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5 Foods and Beverages You Should Avoid Right Before Bed

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5 Foods and Beverages You Should Avoid Right Before Bed via Pexels.com

Just like hunger pangs, the wrong foods and beverages can sabotage a restful slumber. Avoid these five snacks before bedtime to get a better night’s sleep.

1) Coffee, Even When It’s Decaf

You probably already know that you should avoid coffee right before bed, but did you also know that caffeine can stay in the body for up to 12 hours? Put down that cup of joe if it’s already after 12 p.m. — even if it’s decaf.

According to Health.com, a 2007 Consumer Reports report found that some decaf coffee samples contained up to 20 milligrams of caffeine, which can stay in your body and interrupt your sleep even hours after you stop sipping.

2) Some Herbal Teas

Drinking your favorite herbal tea to unwind before bed could be a good idea, but pay extra attention to labeling, as tea is another major source of caffeine. Make sure your bedtime tea is caffeine-free, and try to go for peppermint or chamomile varieties to stay on the safe side.

Options that contain black, green or white tea leaves, on the other hand, do contain caffeine, and will interrupt your sleep.

To enjoy a cup of your favorite caffeinated tea, Health.com recommends that you dunk the teabag quickly into a cup of hot water, dump it out, and make a second cup using the same tea bag. Most of the caffeine is released early on. This way you can enjoy the flavor and warm feeling without disturbing your sleep with the stimulant.

3) Chocolate

Craving a few pieces of chocolate before bed? Think again. Chocolate, especially dark chocolate with a high cocoa content, may contain small traces of caffeine that can impact your sleep.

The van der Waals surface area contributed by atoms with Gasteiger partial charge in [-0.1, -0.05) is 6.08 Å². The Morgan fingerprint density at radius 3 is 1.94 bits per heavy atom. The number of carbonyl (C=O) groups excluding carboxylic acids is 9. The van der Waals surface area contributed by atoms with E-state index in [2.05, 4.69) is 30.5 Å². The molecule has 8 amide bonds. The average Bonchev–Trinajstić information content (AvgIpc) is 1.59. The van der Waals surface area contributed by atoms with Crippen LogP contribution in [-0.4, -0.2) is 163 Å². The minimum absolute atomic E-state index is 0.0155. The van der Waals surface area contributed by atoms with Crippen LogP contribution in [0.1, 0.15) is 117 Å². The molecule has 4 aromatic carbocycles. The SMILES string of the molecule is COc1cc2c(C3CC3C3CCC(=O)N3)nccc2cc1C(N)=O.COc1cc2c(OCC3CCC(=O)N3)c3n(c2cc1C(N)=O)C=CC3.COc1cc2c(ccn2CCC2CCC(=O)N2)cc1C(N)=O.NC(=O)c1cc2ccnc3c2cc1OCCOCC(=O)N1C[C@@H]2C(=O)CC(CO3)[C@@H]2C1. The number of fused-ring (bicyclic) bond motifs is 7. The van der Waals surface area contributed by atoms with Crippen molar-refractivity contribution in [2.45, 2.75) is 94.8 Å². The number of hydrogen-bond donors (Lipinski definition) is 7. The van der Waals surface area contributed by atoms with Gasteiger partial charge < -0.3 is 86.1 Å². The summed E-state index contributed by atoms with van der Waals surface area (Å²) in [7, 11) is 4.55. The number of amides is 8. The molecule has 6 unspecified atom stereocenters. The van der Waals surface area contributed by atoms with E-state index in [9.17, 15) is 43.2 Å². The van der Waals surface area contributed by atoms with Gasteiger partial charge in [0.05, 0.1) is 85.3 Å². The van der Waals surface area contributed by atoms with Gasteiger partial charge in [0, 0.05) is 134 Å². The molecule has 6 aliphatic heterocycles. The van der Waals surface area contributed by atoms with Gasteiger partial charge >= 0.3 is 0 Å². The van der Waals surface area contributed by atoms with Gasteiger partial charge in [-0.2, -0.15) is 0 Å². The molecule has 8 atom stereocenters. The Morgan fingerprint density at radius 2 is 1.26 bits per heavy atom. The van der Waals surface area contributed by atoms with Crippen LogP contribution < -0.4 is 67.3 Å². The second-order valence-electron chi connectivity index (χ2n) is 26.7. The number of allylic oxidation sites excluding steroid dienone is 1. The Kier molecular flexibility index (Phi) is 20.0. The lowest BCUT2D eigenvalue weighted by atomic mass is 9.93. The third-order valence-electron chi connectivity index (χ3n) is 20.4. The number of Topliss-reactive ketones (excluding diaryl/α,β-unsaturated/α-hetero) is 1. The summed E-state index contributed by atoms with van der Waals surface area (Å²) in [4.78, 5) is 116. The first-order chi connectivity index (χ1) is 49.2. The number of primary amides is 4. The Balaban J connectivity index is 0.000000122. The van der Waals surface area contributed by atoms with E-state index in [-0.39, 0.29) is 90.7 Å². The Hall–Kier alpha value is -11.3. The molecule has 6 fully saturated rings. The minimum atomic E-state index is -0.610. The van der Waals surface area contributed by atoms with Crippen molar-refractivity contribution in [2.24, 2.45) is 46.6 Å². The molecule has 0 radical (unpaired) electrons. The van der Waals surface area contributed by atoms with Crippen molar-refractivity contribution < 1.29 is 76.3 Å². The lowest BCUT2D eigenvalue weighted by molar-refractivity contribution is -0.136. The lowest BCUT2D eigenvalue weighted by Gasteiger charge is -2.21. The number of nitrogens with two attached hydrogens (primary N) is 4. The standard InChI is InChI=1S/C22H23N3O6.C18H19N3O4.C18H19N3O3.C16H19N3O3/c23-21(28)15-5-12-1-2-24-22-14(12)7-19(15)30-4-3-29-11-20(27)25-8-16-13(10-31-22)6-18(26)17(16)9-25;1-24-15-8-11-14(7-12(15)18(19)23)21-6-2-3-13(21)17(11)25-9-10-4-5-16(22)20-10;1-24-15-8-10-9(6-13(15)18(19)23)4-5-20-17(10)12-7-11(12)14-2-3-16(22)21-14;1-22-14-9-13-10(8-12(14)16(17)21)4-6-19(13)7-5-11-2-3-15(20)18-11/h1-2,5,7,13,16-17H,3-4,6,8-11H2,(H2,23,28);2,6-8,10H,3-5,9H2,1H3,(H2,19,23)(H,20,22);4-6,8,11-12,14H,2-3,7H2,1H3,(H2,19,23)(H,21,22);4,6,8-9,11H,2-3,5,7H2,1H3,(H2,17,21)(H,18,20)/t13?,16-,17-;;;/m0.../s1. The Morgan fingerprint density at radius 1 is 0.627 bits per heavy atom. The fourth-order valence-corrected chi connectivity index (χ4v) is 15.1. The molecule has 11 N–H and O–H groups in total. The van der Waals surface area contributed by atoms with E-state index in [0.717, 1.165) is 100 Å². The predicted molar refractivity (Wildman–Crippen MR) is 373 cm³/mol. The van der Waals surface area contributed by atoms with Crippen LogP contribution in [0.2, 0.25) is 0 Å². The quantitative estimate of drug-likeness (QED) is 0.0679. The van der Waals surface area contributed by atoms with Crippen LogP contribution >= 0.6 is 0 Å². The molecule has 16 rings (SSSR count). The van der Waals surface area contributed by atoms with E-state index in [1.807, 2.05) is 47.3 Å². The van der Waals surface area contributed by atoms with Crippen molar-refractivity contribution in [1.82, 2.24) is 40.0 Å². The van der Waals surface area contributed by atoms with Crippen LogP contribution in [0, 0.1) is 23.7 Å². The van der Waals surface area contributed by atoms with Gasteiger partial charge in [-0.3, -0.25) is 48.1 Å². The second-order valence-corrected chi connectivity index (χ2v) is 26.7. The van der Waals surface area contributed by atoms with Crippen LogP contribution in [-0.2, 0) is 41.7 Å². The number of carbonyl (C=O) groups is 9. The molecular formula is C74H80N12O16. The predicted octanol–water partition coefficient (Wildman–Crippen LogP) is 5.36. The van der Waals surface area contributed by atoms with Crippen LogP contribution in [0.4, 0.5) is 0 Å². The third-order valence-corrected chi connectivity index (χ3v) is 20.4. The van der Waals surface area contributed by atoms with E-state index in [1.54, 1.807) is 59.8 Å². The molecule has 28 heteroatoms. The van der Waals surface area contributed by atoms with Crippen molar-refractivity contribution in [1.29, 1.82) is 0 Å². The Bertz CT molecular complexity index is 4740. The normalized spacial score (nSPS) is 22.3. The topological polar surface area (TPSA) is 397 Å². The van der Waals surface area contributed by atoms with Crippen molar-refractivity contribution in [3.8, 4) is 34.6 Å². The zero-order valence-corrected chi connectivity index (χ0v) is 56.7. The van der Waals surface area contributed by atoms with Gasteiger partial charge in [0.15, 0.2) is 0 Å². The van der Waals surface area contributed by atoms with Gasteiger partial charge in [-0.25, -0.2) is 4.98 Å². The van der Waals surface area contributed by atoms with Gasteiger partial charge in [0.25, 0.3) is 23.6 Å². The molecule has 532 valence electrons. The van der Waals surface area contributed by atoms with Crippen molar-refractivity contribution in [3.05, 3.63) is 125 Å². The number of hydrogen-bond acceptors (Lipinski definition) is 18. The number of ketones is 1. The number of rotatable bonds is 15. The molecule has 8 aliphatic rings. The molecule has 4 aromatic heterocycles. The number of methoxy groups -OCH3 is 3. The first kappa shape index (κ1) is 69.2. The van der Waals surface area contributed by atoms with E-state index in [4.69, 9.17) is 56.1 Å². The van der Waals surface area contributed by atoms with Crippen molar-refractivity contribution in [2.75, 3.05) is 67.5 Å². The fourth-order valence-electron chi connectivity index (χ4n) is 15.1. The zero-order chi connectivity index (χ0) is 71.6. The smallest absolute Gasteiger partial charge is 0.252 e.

If you are in the mood for a midnight snack on the sweeter side, try your favorite cereal with milk. According to Fitness Magazine, eating a combination of carbohydrates and protein enables our bodies to produce our happy hormone serotonin. Serotonin in turn produces our sleep hormone melatonin, calming us down and helping us unwind.

Be careful to stay away from sugary cereals to avoid a sugar high right before you get to sleep!

4) No Booze or You Can’t Snooze

A glass of wine after dinner may make you feel drowsy and sleepy, but it works the opposite way once you hit the hay. According to Health.com, drinking alcohol prevents you from getting into the deep, restorative stage called REM sleep. Not getting enough REM sleep causes you to wake up tired and lose focus throughout the day.

Fitness Magazine suggests skipping the nightcap and be done with drinking at the dinner table, to avoid frequent awakenings at night. Go for a cup of warm milk or chamomile tea instead, to call it a night.

5) Eat Light, Sleep Heavy

Eating fatty, greasy or fried foods for dinner can cause acid reflux, heartburn or stomach problems once you lie down. This kind of discomfort can get in the way of your Zzz hours.

Same goes for spicy foods. According to an International Journal of Psychophysiology study cited by Health.com, participants who consumed Tabasco sauce and mustard with dinner had elevated body temperatures during their first sleep cycle, which disturbed their sleep and caused awakenings throughout the night.

Avoid having a large meal for dinner that can also make you feel bloated and uncomfortable. According to Fitness Magazine, you should have your last meal at least two hours before going to bed to give your body enough time to digest.

Ideally, you should stick to low-fat snacks at night time, such as milk or crackers. Be mindful of midnight snacking as it can hurt your waistline as much as your sleep!


20 Things You Shouldn’t Do Before Bed. Health.com. Retrieved July 24, 2015.

The 10 Best and Worst Foods to Eat for Sleep. Fitness Magazine. Retrieved July 24, 2015.

Reviewed July 27, 2015
by Michele Blacksberg RN
Edited by Jody Smith

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We value and respect our HERWriters' experiences, but everyone is different. Many of our writers are speaking from personal experience, and what's worked for them may not work for you. Their articles are not a substitute for medical advice, although we hope you can gain knowledge from their insight.

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